Frederick County reported the youngest death from COVID-19 Thursday.
A woman in her 40s died from the disease caused by SARS-CoV-2, according to the Frederick County Health Department. A woman in her 80s and man in his 60s also died because of COVID-19, said Rissah Watkins, director of planning, assessment and communications for the Frederick County Health Department.
The deaths were announced by the health department, bringing the total number of deaths in the county to 45.
The county now has 726 cases, which include two more cases in children 9 and younger. It’s an increase of 35 cases, slightly higher than what was reported Wednesday.
The county’s active cases is 477, when considering the number of deaths and the 204 people who have been released from isolation. That an increase of 11, since Wednesday and the highest number of active cases yet in the county.
But that number is unreliable, Dr. Randall Culpepper previously told the News-Post. As more people are diagnosed with COVID-19, it gets hard to track each case, meaning there are people who may have met the requirements for being released from isolation that are not counted.
Maryland reported one of its highest increases in new COVID-19 cases on Thursday, the day before Gov. Larry Hogan plans to announce the roadmap for recovery and plans for the reopening of the state.
Even as he prepares to announce plans to reopen, Hogan has repeatedly said the state is not yet ready to reopen, noting that the state is still seeing increases in deaths and hospitalizations.
The Maryland Department of Health reported 962 new cases of COVID-19 in the last 24 hours, the second highest jump in cases the state has seen since Maryland announced its first cases in early March. There are now 15,737 confirmed cases of the disease.
In addition to the increase in cases, the state health department reported 49 new deaths, continuing the trend of a high amount of new deaths reported each day. It is likely that this will be the deadliest week from COVID-19 in the state during the pandemic.
There are 1,405 people currently hospitalized, 890 are in acute care and 515 in intensive care.
Deaths and cases reported by the state and county health department continue to have discrepancies. For example, the state reported 690 cases of COVID-19 in Frederick County with 30 deaths.
But at the time the state numbers were released, Frederick County had 42 deaths and 691 cases.
These discrepancies are also seen in Carroll, Howard and Prince George’s counties, as examples.
Hospitalizations continue to rise, with 152 new people hospitalized. Despite the increase in hospitalizations, there are fewer people currently hospitalized than were a few days ago.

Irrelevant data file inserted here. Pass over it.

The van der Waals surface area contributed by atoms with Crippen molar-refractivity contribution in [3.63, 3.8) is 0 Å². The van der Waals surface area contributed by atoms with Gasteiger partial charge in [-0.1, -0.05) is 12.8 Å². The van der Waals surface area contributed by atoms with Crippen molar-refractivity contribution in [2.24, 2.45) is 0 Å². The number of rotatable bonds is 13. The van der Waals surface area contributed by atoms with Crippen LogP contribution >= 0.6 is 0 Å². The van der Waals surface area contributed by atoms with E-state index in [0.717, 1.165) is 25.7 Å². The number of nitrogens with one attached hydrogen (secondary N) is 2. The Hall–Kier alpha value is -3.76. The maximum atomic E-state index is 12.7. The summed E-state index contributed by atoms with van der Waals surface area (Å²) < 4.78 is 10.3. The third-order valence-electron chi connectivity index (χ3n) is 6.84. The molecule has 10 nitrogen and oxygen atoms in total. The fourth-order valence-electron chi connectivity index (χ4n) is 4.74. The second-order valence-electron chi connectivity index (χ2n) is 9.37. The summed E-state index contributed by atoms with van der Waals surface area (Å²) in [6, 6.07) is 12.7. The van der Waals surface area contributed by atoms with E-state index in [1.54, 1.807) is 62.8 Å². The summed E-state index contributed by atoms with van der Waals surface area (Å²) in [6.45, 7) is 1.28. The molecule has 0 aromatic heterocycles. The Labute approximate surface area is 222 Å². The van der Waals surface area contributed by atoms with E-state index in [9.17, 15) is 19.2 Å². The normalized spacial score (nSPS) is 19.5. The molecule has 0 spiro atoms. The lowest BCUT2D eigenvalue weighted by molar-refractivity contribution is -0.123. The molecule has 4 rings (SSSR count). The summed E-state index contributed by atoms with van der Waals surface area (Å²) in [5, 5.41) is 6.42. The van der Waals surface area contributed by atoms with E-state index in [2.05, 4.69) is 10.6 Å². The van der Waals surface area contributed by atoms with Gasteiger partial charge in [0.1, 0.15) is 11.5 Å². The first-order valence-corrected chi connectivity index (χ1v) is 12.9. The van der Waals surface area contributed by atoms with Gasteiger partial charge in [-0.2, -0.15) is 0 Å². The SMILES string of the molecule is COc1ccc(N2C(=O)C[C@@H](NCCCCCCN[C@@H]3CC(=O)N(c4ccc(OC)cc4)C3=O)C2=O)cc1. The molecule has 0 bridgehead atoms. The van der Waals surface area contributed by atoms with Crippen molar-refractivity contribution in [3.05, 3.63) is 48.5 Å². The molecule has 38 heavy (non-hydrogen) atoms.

In Frederick County one more person was hospitalized, bringing the total to 43 residents ever hospitalized with COVID-19.
There are currently around 24 patients in Frederick Health Hospital due to COVID-19, spokeswoman Kelsey Shupe said in an email. Not all the patients at FHH may be Frederick County residents.
Generally, between a half to a third of COVID-19 patients require intensive care, said Dr. Manny Casiano, chief medical officer.
“We are finding that those who require hospitalization are more critically ill,” Casiano said in an email. “It is important for the public to understand that we continue to maintain available beds for patients needing ICU-level care, as well as those needing inpatient medical care.”
But while the hospital is seeing COVID-19 patients, one thing the hospital is not seeing is cardiac, stroke and appendicitis patients in the emergency department, Casiano said.
“We don’t fully understand this – is it that people are suffering at home with problems they’d normally have come to the ER for — which would be a bad thing — or have the number of other conditions actually gone down due to staying at home and social distancing?” he said in the email. “Nobody knows yet.”
The hospital is seeing decreases in heart patients, said Kristen Fletcher, director of Cardiac and Vascular Services, especially in heart attacks.
“It’s important to not delay care if someone is experiencing cardiac or stroke symptoms,” Fletcher said.
Emergency Department volumes significantly dropped, said Jennifer Kramer, director of Emergency and Respiratory Services. However, patients who do come in have higher acuity. The most common complaints for coming to the emergency department are respiratory symptoms and chest pain.
And while numbers are lower, Dr. Jonathan Wenk, medical director of Emergency Medicine, wants people to know that the risk of acquiring COVID-19 from coming into the emergency department are low.
“The risks of death or disability from delayed treatment of heart attack or stroke are extremely high,” Wenk said in an email.